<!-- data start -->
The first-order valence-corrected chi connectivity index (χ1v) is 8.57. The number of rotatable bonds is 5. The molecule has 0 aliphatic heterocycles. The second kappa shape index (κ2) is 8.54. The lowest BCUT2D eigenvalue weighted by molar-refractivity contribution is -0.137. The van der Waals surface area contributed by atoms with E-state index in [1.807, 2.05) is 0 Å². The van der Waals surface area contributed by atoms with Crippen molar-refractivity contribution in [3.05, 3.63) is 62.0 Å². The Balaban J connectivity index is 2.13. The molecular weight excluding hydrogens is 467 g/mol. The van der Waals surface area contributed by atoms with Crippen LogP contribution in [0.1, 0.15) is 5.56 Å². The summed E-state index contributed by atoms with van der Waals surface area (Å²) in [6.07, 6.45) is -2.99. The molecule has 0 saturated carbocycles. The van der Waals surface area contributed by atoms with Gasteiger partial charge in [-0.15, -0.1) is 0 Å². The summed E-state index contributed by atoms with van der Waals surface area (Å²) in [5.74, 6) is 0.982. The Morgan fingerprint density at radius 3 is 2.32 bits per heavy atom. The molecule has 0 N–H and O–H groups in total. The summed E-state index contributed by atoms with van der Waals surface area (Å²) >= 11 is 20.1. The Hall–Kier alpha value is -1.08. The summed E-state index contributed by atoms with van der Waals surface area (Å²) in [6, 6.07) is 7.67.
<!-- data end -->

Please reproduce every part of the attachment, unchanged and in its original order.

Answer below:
The first-order valence-corrected chi connectivity index (χ1v) is 8.57. The number of rotatable bonds is 5. The molecule has 0 aliphatic heterocycles. The second kappa shape index (κ2) is 8.54. The lowest BCUT2D eigenvalue weighted by molar-refractivity contribution is -0.137. The van der Waals surface area contributed by atoms with E-state index in [1.807, 2.05) is 0 Å². The van der Waals surface area contributed by atoms with Crippen molar-refractivity contribution in [3.05, 3.63) is 62.0 Å². The Balaban J connectivity index is 2.13. The molecular weight excluding hydrogens is 467 g/mol. The van der Waals surface area contributed by atoms with Crippen LogP contribution in [0.1, 0.15) is 5.56 Å². The summed E-state index contributed by atoms with van der Waals surface area (Å²) in [6.07, 6.45) is -2.99. The molecule has 0 saturated carbocycles. The van der Waals surface area contributed by atoms with Gasteiger partial charge in [-0.15, -0.1) is 0 Å². The summed E-state index contributed by atoms with van der Waals surface area (Å²) in [5.74, 6) is 0.982. The Morgan fingerprint density at radius 3 is 2.32 bits per heavy atom. The molecule has 0 N–H and O–H groups in total. The summed E-state index contributed by atoms with van der Waals surface area (Å²) >= 11 is 20.1. The Hall–Kier alpha value is -1.08. The summed E-state index contributed by atoms with van der Waals surface area (Å²) in [6, 6.07) is 7.67.